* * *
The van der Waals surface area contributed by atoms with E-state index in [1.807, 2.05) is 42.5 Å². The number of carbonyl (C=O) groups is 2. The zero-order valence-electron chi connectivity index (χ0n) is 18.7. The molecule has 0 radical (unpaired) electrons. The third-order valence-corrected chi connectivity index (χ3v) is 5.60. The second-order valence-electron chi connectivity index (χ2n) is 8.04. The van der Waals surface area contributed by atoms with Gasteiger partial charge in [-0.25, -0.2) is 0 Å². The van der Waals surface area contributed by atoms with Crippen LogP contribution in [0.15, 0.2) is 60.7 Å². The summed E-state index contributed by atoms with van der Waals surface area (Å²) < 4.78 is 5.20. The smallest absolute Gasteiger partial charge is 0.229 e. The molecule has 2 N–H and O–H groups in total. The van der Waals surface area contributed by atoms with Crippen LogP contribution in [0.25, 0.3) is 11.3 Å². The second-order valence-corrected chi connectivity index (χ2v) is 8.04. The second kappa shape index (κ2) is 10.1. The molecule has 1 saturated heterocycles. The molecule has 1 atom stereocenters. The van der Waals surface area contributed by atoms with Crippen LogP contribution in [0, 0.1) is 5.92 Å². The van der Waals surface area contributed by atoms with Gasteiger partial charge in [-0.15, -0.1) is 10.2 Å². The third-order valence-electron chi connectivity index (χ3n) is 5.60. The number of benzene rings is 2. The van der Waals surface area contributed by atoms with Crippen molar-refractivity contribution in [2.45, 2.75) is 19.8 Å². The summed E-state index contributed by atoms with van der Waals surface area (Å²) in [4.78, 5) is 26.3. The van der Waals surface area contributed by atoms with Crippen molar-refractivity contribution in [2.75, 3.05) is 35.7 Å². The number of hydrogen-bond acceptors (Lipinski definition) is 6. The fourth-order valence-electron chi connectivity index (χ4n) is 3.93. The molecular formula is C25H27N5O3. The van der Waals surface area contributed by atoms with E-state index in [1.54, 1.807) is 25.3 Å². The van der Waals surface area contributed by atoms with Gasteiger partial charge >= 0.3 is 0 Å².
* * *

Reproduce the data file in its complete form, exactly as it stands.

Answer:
The van der Waals surface area contributed by atoms with E-state index in [1.807, 2.05) is 42.5 Å². The number of carbonyl (C=O) groups is 2. The zero-order valence-electron chi connectivity index (χ0n) is 18.7. The molecule has 0 radical (unpaired) electrons. The third-order valence-corrected chi connectivity index (χ3v) is 5.60. The second-order valence-electron chi connectivity index (χ2n) is 8.04. The van der Waals surface area contributed by atoms with Gasteiger partial charge in [-0.25, -0.2) is 0 Å². The van der Waals surface area contributed by atoms with Crippen LogP contribution in [0.15, 0.2) is 60.7 Å². The summed E-state index contributed by atoms with van der Waals surface area (Å²) < 4.78 is 5.20. The smallest absolute Gasteiger partial charge is 0.229 e. The molecule has 2 N–H and O–H groups in total. The van der Waals surface area contributed by atoms with Crippen LogP contribution in [0.25, 0.3) is 11.3 Å². The second-order valence-corrected chi connectivity index (χ2v) is 8.04. The second kappa shape index (κ2) is 10.1. The molecule has 1 saturated heterocycles. The molecule has 1 atom stereocenters. The van der Waals surface area contributed by atoms with Crippen LogP contribution in [0, 0.1) is 5.92 Å². The van der Waals surface area contributed by atoms with Gasteiger partial charge in [-0.15, -0.1) is 10.2 Å². The third-order valence-electron chi connectivity index (χ3n) is 5.60. The number of benzene rings is 2. The van der Waals surface area contributed by atoms with Crippen molar-refractivity contribution in [2.45, 2.75) is 19.8 Å². The summed E-state index contributed by atoms with van der Waals surface area (Å²) in [4.78, 5) is 26.3. The van der Waals surface area contributed by atoms with Crippen molar-refractivity contribution in [2.75, 3.05) is 35.7 Å². The number of hydrogen-bond acceptors (Lipinski definition) is 6. The fourth-order valence-electron chi connectivity index (χ4n) is 3.93. The molecular formula is C25H27N5O3. The van der Waals surface area contributed by atoms with E-state index in [1.54, 1.807) is 25.3 Å². The van der Waals surface area contributed by atoms with Gasteiger partial charge >= 0.3 is 0 Å².